I know a lot about drugs and the drug war, both personally and professionally. Drugs have had, at alternating times, a positive and a detrimental impact on my life. I have laughed, relaxed and found inspiration while intoxicated. I have also struggled, fought and become despondent because of my addiction to drugs (think cigarettes).
I have spent the last eight years working at the Drug Policy Alliance, an organization working to reform drug laws. With the economic crisis in the United States dominating the news, I find myself wondering what the impact will be on people's drug use and our country's drug policies. Here are some of my reflections on these uncertain and stressful times and how my fellow Americans' drug use may be affected.
People Use Drugs for Joy and Pain, in Good Times and Bad
The New York Times' Style Section had a story on September 21st about the bars on Wall Street being packed during the crazy ups and downs of the last couple of weeks. One man was quoted as saying that he and his friends came to drink when something great happened or when something terrible happened. Basically, people drink to celebrate the good and drown out the bad. People are losing their homes, their jobs and their life-savings. I have to believe that the fear and anxiety being felt by so many will lead to increased use of alcohol and other drugs to calm fears or numb pain.
We Will Likely Continue or Increase Some Drug Use and Give up Others
With people struggling to pay the bills, most of us will have to make some sacrifices and cut back on some of our expenses. For many of us, our drugs will not be one of the items cut from our lives. There have been stories about alcohol and cigarette sales holding strong, even in bad times. Many of us will still have our vodka sodas or wine, but we will drink them at home instead of paying triple the price for a drink at the local bar.
While some people feel dependent on their drugs, others who use drugs more recreationally may curb some of their drug use. I have been to spots in New York where people are out on the town and using cocaine. Some people may hold off on dropping 50 bucks for a drug they could take or leave. Some people who only smoke cigarettes socially ("only when I drink"), may stop paying nine bucks for a pack of smokes. For others, cigarettes would be purchased at any cost.
Getting Your Drugs from the Pharmacy or the Street
Despite a $40 billion-a-year "war on drugs" and political speeches about a "drug-free society," our society is swimming in drugs: cigarettes, sugar, alcohol, marijuana, Prozac, Ritalin, Viagra, steroids and caffeine. The vast majority of Americans use drugs on a regular basis. Some people get their sleeping pills or uppers at a pharmacy. Others get them on the street. If more and more people lose jobs and/or health insurance we may see a shift from pharmacy drugs to illicit drugs. Alcohol or marijuana may be a cheaper sleeping aid or anti-anxiety drugs than their prescribed competitors.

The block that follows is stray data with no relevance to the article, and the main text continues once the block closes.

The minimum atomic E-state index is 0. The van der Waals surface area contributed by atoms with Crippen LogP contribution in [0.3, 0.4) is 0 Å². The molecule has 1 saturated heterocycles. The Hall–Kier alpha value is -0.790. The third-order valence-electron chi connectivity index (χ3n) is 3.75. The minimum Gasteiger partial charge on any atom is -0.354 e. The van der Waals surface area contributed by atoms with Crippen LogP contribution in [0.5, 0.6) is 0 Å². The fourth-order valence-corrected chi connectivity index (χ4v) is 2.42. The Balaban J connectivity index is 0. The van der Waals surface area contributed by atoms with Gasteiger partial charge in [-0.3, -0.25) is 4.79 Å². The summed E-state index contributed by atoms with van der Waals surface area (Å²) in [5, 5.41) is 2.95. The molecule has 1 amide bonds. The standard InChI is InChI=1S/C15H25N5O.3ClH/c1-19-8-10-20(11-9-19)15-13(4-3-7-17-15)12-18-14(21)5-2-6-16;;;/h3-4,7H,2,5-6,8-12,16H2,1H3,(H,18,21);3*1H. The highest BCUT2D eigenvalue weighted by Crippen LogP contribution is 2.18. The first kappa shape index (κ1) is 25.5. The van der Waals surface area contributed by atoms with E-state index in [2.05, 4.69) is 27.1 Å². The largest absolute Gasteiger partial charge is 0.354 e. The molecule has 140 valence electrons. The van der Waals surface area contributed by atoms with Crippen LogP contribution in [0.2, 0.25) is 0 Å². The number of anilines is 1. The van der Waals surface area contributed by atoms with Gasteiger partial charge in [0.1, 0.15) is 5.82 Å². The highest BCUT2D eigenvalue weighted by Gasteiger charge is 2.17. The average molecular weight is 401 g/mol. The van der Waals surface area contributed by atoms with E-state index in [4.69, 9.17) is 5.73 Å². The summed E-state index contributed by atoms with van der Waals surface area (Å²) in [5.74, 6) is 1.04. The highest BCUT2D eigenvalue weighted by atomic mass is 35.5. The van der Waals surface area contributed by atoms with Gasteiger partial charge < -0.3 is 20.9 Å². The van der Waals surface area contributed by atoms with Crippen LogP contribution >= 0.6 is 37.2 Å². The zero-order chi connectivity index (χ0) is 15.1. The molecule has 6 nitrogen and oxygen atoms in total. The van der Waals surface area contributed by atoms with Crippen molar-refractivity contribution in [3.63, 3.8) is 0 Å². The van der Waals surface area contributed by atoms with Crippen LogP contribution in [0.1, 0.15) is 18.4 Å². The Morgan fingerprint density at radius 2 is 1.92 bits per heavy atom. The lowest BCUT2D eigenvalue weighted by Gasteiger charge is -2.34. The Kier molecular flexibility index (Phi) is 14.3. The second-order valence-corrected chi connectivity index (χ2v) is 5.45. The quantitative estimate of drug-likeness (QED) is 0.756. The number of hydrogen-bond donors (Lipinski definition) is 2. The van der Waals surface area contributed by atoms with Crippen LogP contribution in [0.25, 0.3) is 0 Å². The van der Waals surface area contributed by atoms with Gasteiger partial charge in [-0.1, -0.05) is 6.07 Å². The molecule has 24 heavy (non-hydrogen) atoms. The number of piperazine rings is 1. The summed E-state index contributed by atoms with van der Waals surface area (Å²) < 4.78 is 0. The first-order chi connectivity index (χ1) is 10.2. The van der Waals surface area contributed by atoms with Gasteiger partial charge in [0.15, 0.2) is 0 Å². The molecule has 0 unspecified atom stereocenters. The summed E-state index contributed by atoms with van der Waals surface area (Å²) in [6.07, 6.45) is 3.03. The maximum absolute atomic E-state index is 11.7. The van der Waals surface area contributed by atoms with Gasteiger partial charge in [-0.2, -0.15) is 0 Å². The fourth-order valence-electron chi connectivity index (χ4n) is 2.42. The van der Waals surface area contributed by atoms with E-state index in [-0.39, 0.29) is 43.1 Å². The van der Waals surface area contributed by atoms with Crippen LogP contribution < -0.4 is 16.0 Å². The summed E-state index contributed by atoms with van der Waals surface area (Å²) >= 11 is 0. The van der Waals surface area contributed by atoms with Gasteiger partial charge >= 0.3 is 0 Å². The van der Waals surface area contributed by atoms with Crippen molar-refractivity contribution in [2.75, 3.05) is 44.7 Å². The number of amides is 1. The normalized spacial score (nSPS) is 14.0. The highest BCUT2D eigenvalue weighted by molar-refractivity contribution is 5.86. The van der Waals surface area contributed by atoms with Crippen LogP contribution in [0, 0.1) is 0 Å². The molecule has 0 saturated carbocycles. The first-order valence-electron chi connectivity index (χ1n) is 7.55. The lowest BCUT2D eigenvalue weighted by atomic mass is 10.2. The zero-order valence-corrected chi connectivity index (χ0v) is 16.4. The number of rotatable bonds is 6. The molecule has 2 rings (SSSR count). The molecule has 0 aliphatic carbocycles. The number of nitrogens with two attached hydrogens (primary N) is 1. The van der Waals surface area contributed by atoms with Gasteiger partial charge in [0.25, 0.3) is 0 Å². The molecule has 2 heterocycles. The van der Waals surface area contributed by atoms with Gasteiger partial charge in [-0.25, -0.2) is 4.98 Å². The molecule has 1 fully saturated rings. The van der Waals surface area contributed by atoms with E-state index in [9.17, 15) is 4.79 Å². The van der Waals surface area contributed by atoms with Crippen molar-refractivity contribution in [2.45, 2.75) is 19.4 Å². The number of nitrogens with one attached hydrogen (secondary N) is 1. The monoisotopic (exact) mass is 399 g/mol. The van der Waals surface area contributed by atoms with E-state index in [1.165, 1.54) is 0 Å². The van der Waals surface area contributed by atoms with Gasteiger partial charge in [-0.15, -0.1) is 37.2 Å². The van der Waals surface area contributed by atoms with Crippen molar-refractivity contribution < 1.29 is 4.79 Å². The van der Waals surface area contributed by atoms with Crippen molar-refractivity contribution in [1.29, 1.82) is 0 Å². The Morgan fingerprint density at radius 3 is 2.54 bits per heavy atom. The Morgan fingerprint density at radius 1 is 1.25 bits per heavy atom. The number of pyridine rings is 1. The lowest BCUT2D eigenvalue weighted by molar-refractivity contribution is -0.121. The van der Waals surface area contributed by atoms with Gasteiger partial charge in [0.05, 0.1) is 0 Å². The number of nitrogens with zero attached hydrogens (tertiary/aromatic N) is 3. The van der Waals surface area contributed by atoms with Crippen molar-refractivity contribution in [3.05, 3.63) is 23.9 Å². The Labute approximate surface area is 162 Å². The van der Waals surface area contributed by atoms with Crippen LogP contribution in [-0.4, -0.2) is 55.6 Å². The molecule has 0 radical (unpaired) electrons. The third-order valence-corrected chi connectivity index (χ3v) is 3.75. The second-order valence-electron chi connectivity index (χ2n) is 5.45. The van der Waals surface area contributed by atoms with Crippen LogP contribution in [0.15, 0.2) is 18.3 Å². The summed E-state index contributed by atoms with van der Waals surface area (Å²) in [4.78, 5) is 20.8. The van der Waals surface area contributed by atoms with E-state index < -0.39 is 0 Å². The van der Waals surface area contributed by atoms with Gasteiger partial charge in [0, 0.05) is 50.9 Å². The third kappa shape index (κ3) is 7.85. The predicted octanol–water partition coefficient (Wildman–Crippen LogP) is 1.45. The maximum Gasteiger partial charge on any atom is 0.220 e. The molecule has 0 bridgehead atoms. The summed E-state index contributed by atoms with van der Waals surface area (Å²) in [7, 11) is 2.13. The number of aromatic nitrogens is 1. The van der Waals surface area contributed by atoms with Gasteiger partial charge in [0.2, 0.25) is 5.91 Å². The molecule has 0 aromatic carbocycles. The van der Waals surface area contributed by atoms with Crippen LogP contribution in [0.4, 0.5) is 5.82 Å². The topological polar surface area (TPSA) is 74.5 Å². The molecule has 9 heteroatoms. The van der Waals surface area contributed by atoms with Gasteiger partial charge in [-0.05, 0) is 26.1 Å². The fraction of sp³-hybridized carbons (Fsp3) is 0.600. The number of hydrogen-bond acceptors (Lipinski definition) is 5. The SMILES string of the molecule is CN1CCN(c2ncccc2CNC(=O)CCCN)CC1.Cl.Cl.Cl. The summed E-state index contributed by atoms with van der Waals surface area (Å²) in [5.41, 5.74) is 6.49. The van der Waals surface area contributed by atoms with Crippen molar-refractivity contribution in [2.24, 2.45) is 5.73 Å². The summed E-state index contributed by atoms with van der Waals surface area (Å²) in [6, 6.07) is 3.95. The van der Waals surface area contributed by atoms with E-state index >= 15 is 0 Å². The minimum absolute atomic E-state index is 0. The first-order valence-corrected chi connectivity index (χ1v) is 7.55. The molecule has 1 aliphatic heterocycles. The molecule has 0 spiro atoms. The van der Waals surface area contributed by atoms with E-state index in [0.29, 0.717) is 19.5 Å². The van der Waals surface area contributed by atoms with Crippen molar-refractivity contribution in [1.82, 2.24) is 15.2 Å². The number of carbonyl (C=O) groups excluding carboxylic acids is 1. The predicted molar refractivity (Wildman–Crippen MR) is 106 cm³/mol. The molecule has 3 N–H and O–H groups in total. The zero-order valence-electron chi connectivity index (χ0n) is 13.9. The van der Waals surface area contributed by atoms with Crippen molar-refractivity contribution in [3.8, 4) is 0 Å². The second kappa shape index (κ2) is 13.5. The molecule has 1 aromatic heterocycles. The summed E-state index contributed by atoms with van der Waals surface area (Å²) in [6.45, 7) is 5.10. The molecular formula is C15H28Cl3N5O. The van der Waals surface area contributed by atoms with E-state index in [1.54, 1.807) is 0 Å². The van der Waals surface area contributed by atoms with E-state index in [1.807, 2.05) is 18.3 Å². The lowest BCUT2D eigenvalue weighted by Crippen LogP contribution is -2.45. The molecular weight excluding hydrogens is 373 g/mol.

Will the Budget Crisis Lead to Smarter and More Cost-Effective Drug Policy?
There are reasons for hope and concern when it comes to our elected officials advocating for cost-effective and money-saving drug policy strategies during the budget crisis. The fear is that treatment and prevention programs will continue to be cut as states look for ways to balance their budgets. On the flip side, states can save millions of dollars by implementing and funding treatment instead of incarceration for nonviolent drug offenders. "Tough on Crime" rhetoric is cheap, but paying $40,000 per person to lock someone in a cage is not. It could be a win-win solution for states to offer treatment instead of jail for those struggling with addiction. This policy would save money and lives. Hopefully the economic savings will get our leaders to do what they already should have been doing, treat substance abuse as a public health issue instead of criminal justice one.
Bottom Line: Drugs Aren't Going Anywhere
The drug war has been waged over the last 30 years, during good economic times and bad. Currently we have 500,000 people behind bars on drug charges. Despite decades of war, incarceration rates and billions of dollars spent, drugs are as plentiful as ever and easily accessible. We have to accept that drugs have been around for thousands of years and will be here for thousands more. We need to educate people about the possible harm from drug use, offer compassion and treatment to people who have problems, and leave in peace the people who are causing harm to no one.
Tony Newman is the director of media relations at the Drug Policy Alliance (www.drugpolicy.org)
Follow Tony Newman on Twitter: www.twitter.com/TonyNewmanDPA